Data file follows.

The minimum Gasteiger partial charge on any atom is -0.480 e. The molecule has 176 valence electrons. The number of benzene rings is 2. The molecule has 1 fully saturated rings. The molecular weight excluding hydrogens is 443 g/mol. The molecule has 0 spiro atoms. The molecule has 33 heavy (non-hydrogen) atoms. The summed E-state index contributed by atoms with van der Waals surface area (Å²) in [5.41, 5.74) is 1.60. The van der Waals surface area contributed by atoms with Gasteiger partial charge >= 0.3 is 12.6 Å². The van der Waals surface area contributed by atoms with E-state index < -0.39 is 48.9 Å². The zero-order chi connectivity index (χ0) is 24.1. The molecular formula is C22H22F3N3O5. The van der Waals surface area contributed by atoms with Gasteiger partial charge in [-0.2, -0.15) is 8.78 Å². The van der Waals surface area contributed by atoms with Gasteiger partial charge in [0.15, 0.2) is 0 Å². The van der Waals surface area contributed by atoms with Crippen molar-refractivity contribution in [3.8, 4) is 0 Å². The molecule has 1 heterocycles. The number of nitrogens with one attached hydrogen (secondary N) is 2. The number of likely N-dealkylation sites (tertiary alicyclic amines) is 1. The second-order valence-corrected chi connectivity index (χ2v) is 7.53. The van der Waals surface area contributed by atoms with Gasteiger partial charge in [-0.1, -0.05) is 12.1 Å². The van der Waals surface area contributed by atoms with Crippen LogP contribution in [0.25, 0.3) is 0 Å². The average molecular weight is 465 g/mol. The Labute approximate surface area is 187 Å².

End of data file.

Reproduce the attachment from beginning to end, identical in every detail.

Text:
The minimum Gasteiger partial charge on any atom is -0.480 e. The molecule has 176 valence electrons. The number of benzene rings is 2. The molecule has 1 fully saturated rings. The molecular weight excluding hydrogens is 443 g/mol. The molecule has 0 spiro atoms. The molecule has 33 heavy (non-hydrogen) atoms. The summed E-state index contributed by atoms with van der Waals surface area (Å²) in [5.41, 5.74) is 1.60. The van der Waals surface area contributed by atoms with Gasteiger partial charge >= 0.3 is 12.6 Å². The van der Waals surface area contributed by atoms with E-state index < -0.39 is 48.9 Å². The zero-order chi connectivity index (χ0) is 24.1. The molecular formula is C22H22F3N3O5. The van der Waals surface area contributed by atoms with Gasteiger partial charge in [-0.2, -0.15) is 8.78 Å². The van der Waals surface area contributed by atoms with Gasteiger partial charge in [0.15, 0.2) is 0 Å². The van der Waals surface area contributed by atoms with Crippen molar-refractivity contribution in [3.8, 4) is 0 Å². The molecule has 1 heterocycles. The number of nitrogens with one attached hydrogen (secondary N) is 2. The number of likely N-dealkylation sites (tertiary alicyclic amines) is 1. The second-order valence-corrected chi connectivity index (χ2v) is 7.53. The van der Waals surface area contributed by atoms with Gasteiger partial charge in [-0.1, -0.05) is 12.1 Å². The van der Waals surface area contributed by atoms with Crippen LogP contribution in [0.25, 0.3) is 0 Å². The average molecular weight is 465 g/mol. The Labute approximate surface area is 187 Å².